The past decade has demonstrated what can be accomplished when the pieces come together in public health. Malaria presents a striking example of the progress that is possible.

Since 2000, the world has made huge progress against this disease, cutting deaths by 60%, while certifying malaria elimination in many countries. Whereas malaria was nearly universal a century ago, today it has been eliminated from more than half of the member states of the United Nations – truly an amazing achievement.

What worries us, though, is that the rate of progress against malaria is slowing globally, and it is moving in the wrong direction in some regions of the world. The latest annual progress report from the World Health Organization showed an overall increase in cases of malaria for the first time in more than a decade. Deaths due to the disease remain near record lows, and 2017 marked the largest number of bed nets distributed in a year. So while there are reasons to be optimistic, this is also sobering news.

We’re at a crossroads. Progress is still possible, but it’s not inevitable, and the decisions the world makes today will determine whether we eliminate malaria or see a resurgence of this deadly disease. This is the message of our Goalkeepers report, launched last September.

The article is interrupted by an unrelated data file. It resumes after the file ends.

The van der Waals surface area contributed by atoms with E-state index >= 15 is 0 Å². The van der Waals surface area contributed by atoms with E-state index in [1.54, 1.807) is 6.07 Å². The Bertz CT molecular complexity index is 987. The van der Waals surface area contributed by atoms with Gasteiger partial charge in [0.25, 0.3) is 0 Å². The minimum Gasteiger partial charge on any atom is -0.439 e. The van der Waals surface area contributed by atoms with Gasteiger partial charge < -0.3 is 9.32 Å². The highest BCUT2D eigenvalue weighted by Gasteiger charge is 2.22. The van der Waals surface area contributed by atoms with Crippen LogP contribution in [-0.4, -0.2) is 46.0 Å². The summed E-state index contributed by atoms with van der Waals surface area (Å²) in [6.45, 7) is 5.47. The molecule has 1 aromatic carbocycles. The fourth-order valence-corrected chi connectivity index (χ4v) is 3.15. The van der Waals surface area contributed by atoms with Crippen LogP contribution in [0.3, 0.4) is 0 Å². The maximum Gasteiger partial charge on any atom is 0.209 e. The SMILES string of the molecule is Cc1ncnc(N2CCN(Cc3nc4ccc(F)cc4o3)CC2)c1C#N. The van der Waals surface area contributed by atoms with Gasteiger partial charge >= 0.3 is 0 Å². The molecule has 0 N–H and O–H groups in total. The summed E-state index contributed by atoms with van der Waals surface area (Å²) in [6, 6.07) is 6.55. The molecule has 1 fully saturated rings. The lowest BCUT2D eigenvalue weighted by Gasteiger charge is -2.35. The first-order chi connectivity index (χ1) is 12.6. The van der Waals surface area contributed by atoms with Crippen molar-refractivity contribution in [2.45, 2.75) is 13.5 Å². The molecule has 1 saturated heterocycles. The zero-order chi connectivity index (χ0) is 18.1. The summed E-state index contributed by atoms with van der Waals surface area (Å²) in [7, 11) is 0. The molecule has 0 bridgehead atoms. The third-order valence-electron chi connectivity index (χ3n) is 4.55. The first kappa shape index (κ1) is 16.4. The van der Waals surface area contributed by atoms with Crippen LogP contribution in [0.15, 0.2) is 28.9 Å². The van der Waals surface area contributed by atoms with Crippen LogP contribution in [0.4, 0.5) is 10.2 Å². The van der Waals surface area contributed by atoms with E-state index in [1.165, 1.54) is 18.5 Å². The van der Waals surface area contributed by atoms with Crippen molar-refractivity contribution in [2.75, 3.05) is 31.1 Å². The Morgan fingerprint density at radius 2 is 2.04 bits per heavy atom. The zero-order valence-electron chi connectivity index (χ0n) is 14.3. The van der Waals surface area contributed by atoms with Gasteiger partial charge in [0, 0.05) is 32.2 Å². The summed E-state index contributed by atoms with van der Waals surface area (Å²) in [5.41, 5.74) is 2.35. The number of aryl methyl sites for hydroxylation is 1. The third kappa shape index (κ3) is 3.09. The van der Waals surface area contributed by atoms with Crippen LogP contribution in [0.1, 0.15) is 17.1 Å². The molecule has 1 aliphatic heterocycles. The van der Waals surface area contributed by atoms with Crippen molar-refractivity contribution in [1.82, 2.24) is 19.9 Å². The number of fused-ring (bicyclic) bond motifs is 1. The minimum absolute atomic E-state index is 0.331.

Any decisions we make must account for the more than $3 billion funding gap facing malaria control and elimination efforts. Since 2010, global funding for malaria has barely increased, despite the fact that it needs to more than double by 2025 to put us back on track to reach global elimination goals.

We need innovative financing to help affected countries take increasing ownership of the fight against malaria. We also need full funding for the development of next-generation drugs, transmission-blocking tools and state-of-the-art data and analytics if we are to regain momentum against one of humanity’s oldest and deadliest foes.

Image: Bill & Melinda Gates Foundation

Innovative financing

Traditional donors currently provide most of the funding for the fight against malaria – and their generous funding remains essential – but domestic financing is growing, and we believe that it will be the key factor in funding ambitious elimination efforts over the next two decades. We need affected countries to increase funding for malaria and donors to sustain investments in proven and effective global and bilateral programs, like the Global Fund to Fight AIDS, Tuberculosis and Malaria.